AD tests all-electric BMW iX SUV, Tesla’s latest fighter

The BMW iX xDrive50 is a concept car that comes to life. Closely based on the radical model of the Bavarian brand’s Vision iNext electric SUV, which was first shown to us in 2018– it features a big battery, a polarizing but futuristic exterior shape, and an oversized iteration of the brand’s signature “double kidney” grille. It also features one of the most original and fascinating contemporary automotive interiors we’ve had the pleasure of sitting in (and we drive at least 100 new sports and luxury cars every year, which is to say something. ).

With 516 hp routed through a pair of engines, one up front and one rear for stability and all-wheel drive capability, it also delivers excellent acceleration. The iX xDrive50 goes from 0 to 60 miles per hour in under 4.5 seconds to reach a top speed limited to 125 mph. We know this terminal speed is accurate because we were able to legally experience it on the German Autobahn as we completed an epic journey that took us from Milan to Munich.

The car is the latest from major automakers trying to take Tesla’s position as the first all-electric luxury brand.

More than that, with excellent sound insulation and the silent action of electric power, it achieves these speeds with consummate silence. That is to say, except for the Original soundtrack composed by Hans Zimmer who played at startup and growled into the stereo as we were on our way. We easily drowned it out via our inputs on the Bowers & Wilkins 30-speaker audio unit (optional), which along with sound its trendy “four dimensions”– puts occupants at the immersive center of noise with bass that vibrates through the seat and tweeters integrated into the headrests. Our recent favorites from Native Soul, Jessie Ware and Darkside have never sounded (or felt) so good.

Part of that good feeling can be attributed to the aforementioned cabin. Although many of us currently spend less time in our luxury cars – as we work from home in response to the pandemic – we still demand more from our vehicles, asking them to act not just as a means of transportation, but as a mobile office, concert hall, cocoon, and even living room. And as with our home interiors, we demand that these spaces meet our need to feel special and pampered, and also to maintain a commitment to sustainable production methods. Premium automakers meet these demands, and BMW is perhaps doing the best job of the recent harvest.

One complaint that some have of Tesla vehicles is that the interior lacks design (others love the minimalist feel).  Nonetheless, BMW has made sure that those who don't like Tesla's bare interiors don't have the same complaint with their new car.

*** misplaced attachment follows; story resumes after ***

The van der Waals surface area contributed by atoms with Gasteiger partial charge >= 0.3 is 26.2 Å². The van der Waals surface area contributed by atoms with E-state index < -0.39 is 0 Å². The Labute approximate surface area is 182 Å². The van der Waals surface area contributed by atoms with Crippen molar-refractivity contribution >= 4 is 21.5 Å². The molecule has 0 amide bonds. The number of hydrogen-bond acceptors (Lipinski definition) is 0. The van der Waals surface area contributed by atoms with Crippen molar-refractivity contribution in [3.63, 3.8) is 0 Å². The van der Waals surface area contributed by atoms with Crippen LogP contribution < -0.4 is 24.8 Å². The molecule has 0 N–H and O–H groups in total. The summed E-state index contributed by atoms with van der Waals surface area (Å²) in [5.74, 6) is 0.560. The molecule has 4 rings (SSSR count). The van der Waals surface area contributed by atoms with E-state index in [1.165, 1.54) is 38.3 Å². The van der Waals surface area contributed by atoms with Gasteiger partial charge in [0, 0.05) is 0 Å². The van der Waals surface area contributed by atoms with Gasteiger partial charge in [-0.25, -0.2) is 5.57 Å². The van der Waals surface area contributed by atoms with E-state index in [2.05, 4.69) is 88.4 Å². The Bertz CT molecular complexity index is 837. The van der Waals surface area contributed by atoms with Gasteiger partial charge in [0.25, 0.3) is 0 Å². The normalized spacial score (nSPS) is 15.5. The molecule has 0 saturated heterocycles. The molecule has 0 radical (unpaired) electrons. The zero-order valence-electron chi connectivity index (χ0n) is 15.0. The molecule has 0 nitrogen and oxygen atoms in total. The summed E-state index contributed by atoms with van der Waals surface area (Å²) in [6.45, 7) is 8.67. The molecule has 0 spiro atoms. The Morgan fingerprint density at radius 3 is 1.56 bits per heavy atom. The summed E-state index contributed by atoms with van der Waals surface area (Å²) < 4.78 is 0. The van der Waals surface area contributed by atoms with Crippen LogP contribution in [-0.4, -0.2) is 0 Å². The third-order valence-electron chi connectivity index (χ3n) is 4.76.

One complaint that some have of Tesla vehicles is that the interior lacks design (others love the minimalist feel). Nonetheless, BMW has made sure that those who don’t like Tesla’s bare interiors don’t have the same complaint with their new car.

To that end, the interior of iX is a waterfall of fun and intrigue. The turquoise suede microfiber seats in our test model (leather and leather are also available) pampered us in a way that reminded us of the padded velor Cadillacs and Oldsmobiles of our childhood Malaise Era of the 70s, but with much more support, as well as massage and heating elements. The natural wood veneer center console, with backlit haptic controls for the curved, center-mounted iDrive touchscreen infotainment system, felt an intimate, warm and smudge-free response to two decades of wiping. greasy fingerprints from the shiny black plastic. And the crystal glass seat controls, gear lever, volume slider and rheostatic controller of the iDrive device have had the weight and opportunity of Baccarat crystal rock glasses. We haven’t found such joy in using secondary controls in a car from the levitating knobs and rotating air vents of aughties Jaguars.

Driving through the winding and verdant landscapes of Italy, Switzerland, Austria and Germany in the iX was equally enjoyable. The airy cabin lacked the airtight feel of some sportier, lower-roof competitors, helped in part by a glass roof that can be made more or less transparent through the use of LCD crystals.

This is a soft SUV, designed for comfort, and therefore lacks the “Ultimate Driving Machine” tactility on which BMW has based its reputation (and which it still incorporates in its more sporty gasoline SUVs of the M series). Even fitted with the optional adjustable air suspension and rear steering system, we found ourselves wishing for a little more tactility and grip in the multitude of alpine switchbacks and a little less of the feeling of sliding around corners like a curling stone in the 1982 Silver Broom. world championships (which actually took place in the German seaside resort of Garmisch-Partenkirchen that we passed through on our trip). Perhaps we’ll be happier with the next more powerful version of the iX, the nearly $ 100,000 xDrive60. This version is said to pack over 600bhp and corresponding improvements in handling and performance capabilities that the Germans so aptly call “dynamism.”

A myriad of fully electric SUVs from luxury mainstays like Mercedes Benz, Audi and Cadillac, as well as newcomers like Genesis and Rivian, are soon to join the battery carriers of standard SUVs like the Tesla Model X and Model Y For now, the nearly $ 85,000 (base price) iX xDrive50 is one of our group favorites, not just for its stats and capabilities, but for its emphatic focus on joy. Anybody Needs a luxury car. But with its current strategy, this new BMW has become something that we definitely have want to and got us excited about our electric future.

Originally appeared on Architectural summary

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